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Light up, light up
As if you have a choice
Even if you cannot hear my voice
I'll be right beside you dear

-Snow Patrol: Run

The house was quiet as he sat, looking at her. The tick of the clock was the only sound that rang in his ears. She appeared to be completely still as she took in what he had just said to her. Her usually vivid and vibrant hazel eyes were blank. Emotionless. They were just...there. It scared him to death that she hadn't said anything. She was a talkative woman. Or, at least that's what he had figured. When he'd opened the door, she was smiling and talking to him.

Then he told her. Why did he always have to be the one to deliver the worst news that people could imagine? It was always he who had to look at the faces of the victims' wives, mothers, husbands, lovers...Anyone who loved the victim. He had to look at their faces, their bodies shuddering with sobs. But this woman was different. She showed no emotion at all. She just looked at him, shell shocked.

“Mrs. Brooks?” he asked, not sure whether or not she was all right.

Her face didn't change. She remained in her state of shock, nothing on her face except her features. Blindly, she picked up a napkin from the middle of the shining oak table. She was looking at him, but to him it felt like he was being watched. He wasn't being listened to, she was watching him for signs of a prank or a joke gone wrong. Her eyes traced his face, no tears brimming in her eyes yet. He watched as she swallowed hard and folded the napkin delicately.

“Mrs. Brooks are you all right?” he asked, growing more frightened by the moment. He'd never been around a woman who acted like this after hearing the news he had just delivered. She dropped the napkin she had been folder immediately and looked at him, blank. Numb. Not there. His breathing became shallow as fear built in his gut. If anything in the world could scare him more than death, it was lack of emotion.

He could taste the confusion and disbelief that the dark-haired woman before him was feeling. No matter how many times he told himself not to get emotionally attached, he did. He couldn't help it; that was the kind of man he was. How could you help someone if you didn't care for them at all?

His gaze was still fixed on the woman before him as she looked at him, nothing at all in her eyes. Her lips were starting to curve into a frown as she allowed a tear to fall from one of her eyes. What disturbed him was that she still didn't show any feeling. It was as though her heart wanted her to feel, to be in pain, but her head was not allowing her to feel anything. She was no longer in reality, but in her own world.

“Are you okay, Mrs. Brooks?” he asked for the third time, knowing that he was not going to get an answer. Of course, she did not answer.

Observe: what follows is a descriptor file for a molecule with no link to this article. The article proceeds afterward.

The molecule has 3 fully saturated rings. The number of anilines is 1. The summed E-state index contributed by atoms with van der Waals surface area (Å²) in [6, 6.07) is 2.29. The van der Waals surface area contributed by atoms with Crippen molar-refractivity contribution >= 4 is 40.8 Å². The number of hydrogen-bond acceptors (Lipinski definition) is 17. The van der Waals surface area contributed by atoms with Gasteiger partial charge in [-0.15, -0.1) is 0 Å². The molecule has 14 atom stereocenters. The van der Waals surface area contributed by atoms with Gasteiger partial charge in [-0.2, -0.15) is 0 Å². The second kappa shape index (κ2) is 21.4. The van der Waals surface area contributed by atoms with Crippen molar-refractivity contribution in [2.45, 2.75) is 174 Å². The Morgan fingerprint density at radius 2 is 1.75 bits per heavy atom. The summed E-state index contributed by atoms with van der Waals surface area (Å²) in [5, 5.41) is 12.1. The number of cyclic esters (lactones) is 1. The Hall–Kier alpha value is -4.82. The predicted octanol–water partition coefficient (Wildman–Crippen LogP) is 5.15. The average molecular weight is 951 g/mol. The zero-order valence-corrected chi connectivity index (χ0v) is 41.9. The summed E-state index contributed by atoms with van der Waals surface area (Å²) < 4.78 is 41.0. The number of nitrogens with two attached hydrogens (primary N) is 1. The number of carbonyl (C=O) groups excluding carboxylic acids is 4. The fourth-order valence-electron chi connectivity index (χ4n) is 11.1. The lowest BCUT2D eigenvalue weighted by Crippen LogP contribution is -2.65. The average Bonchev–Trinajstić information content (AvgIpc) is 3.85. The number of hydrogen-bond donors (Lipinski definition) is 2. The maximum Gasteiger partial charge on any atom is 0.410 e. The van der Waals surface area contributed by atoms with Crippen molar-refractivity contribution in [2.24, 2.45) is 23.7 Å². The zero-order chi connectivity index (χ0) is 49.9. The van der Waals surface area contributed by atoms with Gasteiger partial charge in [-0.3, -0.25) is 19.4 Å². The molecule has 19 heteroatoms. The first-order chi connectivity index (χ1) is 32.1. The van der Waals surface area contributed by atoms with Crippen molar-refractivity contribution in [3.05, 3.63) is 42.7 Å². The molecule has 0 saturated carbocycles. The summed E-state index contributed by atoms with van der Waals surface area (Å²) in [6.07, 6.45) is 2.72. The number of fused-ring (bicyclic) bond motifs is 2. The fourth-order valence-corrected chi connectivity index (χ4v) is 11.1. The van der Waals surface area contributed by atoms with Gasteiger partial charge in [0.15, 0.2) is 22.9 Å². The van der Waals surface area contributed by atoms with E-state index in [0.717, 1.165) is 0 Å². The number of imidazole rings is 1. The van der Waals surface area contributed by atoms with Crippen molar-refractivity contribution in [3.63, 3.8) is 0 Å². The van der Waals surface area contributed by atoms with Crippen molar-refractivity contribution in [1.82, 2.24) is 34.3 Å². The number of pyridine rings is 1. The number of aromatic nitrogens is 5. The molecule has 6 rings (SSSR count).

He turned his attention to the clock on the wall. It was obviously old, perhaps a family heirloom. But the time was still correct – eight fifty-two in the morning. It was precise too. He looked at his wrist watch and then at the clock. The seconds were correct as well, which did surprise him. Most of the time second hands were always off. He smiled in spite of the current situation.

“He's dead,” she said absently, shocking him that she had actually spoken.

“Yes, Mrs. Brooks.”

“Are you one hundred percent sure that the dead man husband?”


He looked at her, and she suddenly aged. She didn't look at all older than the twenty years she likely was, but her eyes were no longer young. They were old and looked as though she had seen it all. It reminded him of the way his grandmother had looked at him just before she had passed away. He had to look down at his hands. He could no longer look at the young Mrs. Brooks.

“I need you to go now, Mr. Randolf,” she said harshly, standing up. “If all you're here to do is tell me a lie about my husband being dead, then I wish to have nothing to do with you. Please, for the good of us both, get out.”

“E – excuse me, ma'am?”

“My husband is not dead! Do you hear me? He's coming back to me!”

There was nothing more that Mark Randolf could say to the young woman in front of him. He gave a courteous nod, tipped his hat, and turned out the door. When he was out of the house, he sat on the front stoop and let his head fall into his hands. He watched as his tears stained his robes and listened to poor Mrs. Brooks sob loudly over her husband.

“I'm sorry,” he whispered to his wife, though he couldn't hear. “I lied; I'll come back when the time is right.”

As the Polyjuice potion wore off, he picked himself off and walked away from the love of his life.

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